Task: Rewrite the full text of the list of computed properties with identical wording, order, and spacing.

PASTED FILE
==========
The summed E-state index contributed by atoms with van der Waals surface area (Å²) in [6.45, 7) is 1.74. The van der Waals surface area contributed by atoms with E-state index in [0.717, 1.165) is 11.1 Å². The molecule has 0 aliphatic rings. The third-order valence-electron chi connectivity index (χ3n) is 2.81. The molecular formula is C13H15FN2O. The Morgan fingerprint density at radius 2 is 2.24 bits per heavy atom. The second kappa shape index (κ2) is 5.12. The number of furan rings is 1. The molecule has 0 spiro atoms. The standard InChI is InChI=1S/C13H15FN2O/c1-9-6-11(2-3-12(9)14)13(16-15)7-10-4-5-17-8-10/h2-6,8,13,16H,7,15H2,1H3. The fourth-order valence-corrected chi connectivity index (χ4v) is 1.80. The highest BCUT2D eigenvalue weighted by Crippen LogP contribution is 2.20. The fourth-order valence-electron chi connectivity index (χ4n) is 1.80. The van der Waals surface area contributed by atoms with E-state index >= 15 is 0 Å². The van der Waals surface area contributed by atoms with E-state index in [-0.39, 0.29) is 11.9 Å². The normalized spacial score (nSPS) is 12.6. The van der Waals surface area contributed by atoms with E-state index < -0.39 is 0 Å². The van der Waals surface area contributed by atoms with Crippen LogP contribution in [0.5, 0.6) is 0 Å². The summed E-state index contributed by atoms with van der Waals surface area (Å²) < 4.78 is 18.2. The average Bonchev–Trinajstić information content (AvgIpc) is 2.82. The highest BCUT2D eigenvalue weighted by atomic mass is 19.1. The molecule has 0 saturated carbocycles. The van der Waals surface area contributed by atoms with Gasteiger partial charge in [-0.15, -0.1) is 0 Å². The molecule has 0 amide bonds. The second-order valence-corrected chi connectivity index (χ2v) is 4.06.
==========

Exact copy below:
The summed E-state index contributed by atoms with van der Waals surface area (Å²) in [6.45, 7) is 1.74. The van der Waals surface area contributed by atoms with E-state index in [0.717, 1.165) is 11.1 Å². The molecule has 0 aliphatic rings. The third-order valence-electron chi connectivity index (χ3n) is 2.81. The molecular formula is C13H15FN2O. The Morgan fingerprint density at radius 2 is 2.24 bits per heavy atom. The second kappa shape index (κ2) is 5.12. The number of furan rings is 1. The molecule has 0 spiro atoms. The standard InChI is InChI=1S/C13H15FN2O/c1-9-6-11(2-3-12(9)14)13(16-15)7-10-4-5-17-8-10/h2-6,8,13,16H,7,15H2,1H3. The fourth-order valence-corrected chi connectivity index (χ4v) is 1.80. The highest BCUT2D eigenvalue weighted by Crippen LogP contribution is 2.20. The fourth-order valence-electron chi connectivity index (χ4n) is 1.80. The van der Waals surface area contributed by atoms with E-state index >= 15 is 0 Å². The van der Waals surface area contributed by atoms with E-state index in [-0.39, 0.29) is 11.9 Å². The normalized spacial score (nSPS) is 12.6. The van der Waals surface area contributed by atoms with E-state index < -0.39 is 0 Å². The van der Waals surface area contributed by atoms with Crippen LogP contribution in [0.5, 0.6) is 0 Å². The summed E-state index contributed by atoms with van der Waals surface area (Å²) < 4.78 is 18.2. The average Bonchev–Trinajstić information content (AvgIpc) is 2.82. The highest BCUT2D eigenvalue weighted by atomic mass is 19.1. The molecule has 0 saturated carbocycles. The van der Waals surface area contributed by atoms with Gasteiger partial charge in [-0.15, -0.1) is 0 Å². The molecule has 0 amide bonds. The second-order valence-corrected chi connectivity index (χ2v) is 4.06.